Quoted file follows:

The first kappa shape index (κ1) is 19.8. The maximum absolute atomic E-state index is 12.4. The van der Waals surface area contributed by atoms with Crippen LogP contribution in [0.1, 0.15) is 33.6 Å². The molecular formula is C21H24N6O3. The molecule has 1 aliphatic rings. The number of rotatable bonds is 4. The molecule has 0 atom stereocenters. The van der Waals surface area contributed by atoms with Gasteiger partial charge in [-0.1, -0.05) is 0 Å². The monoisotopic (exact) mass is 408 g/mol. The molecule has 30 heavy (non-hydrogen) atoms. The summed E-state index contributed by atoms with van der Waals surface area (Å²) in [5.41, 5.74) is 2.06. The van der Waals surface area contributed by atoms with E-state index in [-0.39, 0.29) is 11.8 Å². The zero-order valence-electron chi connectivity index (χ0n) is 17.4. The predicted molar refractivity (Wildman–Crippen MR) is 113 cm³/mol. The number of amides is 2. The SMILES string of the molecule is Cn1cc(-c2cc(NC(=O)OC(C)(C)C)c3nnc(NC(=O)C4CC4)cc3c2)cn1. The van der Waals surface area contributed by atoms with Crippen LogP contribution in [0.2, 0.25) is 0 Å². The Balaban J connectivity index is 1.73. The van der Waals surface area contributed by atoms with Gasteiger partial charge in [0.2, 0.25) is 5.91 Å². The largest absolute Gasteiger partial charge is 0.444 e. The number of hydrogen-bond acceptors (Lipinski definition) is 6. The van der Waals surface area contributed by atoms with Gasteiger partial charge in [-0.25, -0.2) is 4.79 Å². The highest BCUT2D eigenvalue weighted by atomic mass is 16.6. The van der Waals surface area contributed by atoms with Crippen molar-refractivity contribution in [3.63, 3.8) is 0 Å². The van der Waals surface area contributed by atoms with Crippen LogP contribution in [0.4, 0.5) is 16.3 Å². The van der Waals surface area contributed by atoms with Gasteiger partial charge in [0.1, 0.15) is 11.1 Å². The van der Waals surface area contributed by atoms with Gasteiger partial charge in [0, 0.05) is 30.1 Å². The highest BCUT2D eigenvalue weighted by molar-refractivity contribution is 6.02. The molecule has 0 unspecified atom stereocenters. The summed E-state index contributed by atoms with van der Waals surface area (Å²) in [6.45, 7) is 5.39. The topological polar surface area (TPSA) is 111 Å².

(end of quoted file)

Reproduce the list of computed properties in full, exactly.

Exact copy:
The first kappa shape index (κ1) is 19.8. The maximum absolute atomic E-state index is 12.4. The van der Waals surface area contributed by atoms with Crippen LogP contribution in [0.1, 0.15) is 33.6 Å². The molecular formula is C21H24N6O3. The molecule has 1 aliphatic rings. The number of rotatable bonds is 4. The molecule has 0 atom stereocenters. The van der Waals surface area contributed by atoms with Gasteiger partial charge in [-0.1, -0.05) is 0 Å². The monoisotopic (exact) mass is 408 g/mol. The molecule has 30 heavy (non-hydrogen) atoms. The summed E-state index contributed by atoms with van der Waals surface area (Å²) in [5.41, 5.74) is 2.06. The van der Waals surface area contributed by atoms with E-state index in [-0.39, 0.29) is 11.8 Å². The zero-order valence-electron chi connectivity index (χ0n) is 17.4. The predicted molar refractivity (Wildman–Crippen MR) is 113 cm³/mol. The number of amides is 2. The SMILES string of the molecule is Cn1cc(-c2cc(NC(=O)OC(C)(C)C)c3nnc(NC(=O)C4CC4)cc3c2)cn1. The van der Waals surface area contributed by atoms with Crippen LogP contribution in [0.2, 0.25) is 0 Å². The Balaban J connectivity index is 1.73. The van der Waals surface area contributed by atoms with Gasteiger partial charge in [0.2, 0.25) is 5.91 Å². The largest absolute Gasteiger partial charge is 0.444 e. The number of hydrogen-bond acceptors (Lipinski definition) is 6. The van der Waals surface area contributed by atoms with Gasteiger partial charge in [-0.25, -0.2) is 4.79 Å². The highest BCUT2D eigenvalue weighted by atomic mass is 16.6. The van der Waals surface area contributed by atoms with Crippen molar-refractivity contribution in [3.63, 3.8) is 0 Å². The van der Waals surface area contributed by atoms with Crippen LogP contribution in [0.4, 0.5) is 16.3 Å². The van der Waals surface area contributed by atoms with Gasteiger partial charge in [0.1, 0.15) is 11.1 Å². The van der Waals surface area contributed by atoms with Gasteiger partial charge in [0, 0.05) is 30.1 Å². The highest BCUT2D eigenvalue weighted by molar-refractivity contribution is 6.02. The molecule has 0 unspecified atom stereocenters. The summed E-state index contributed by atoms with van der Waals surface area (Å²) in [6.45, 7) is 5.39. The topological polar surface area (TPSA) is 111 Å².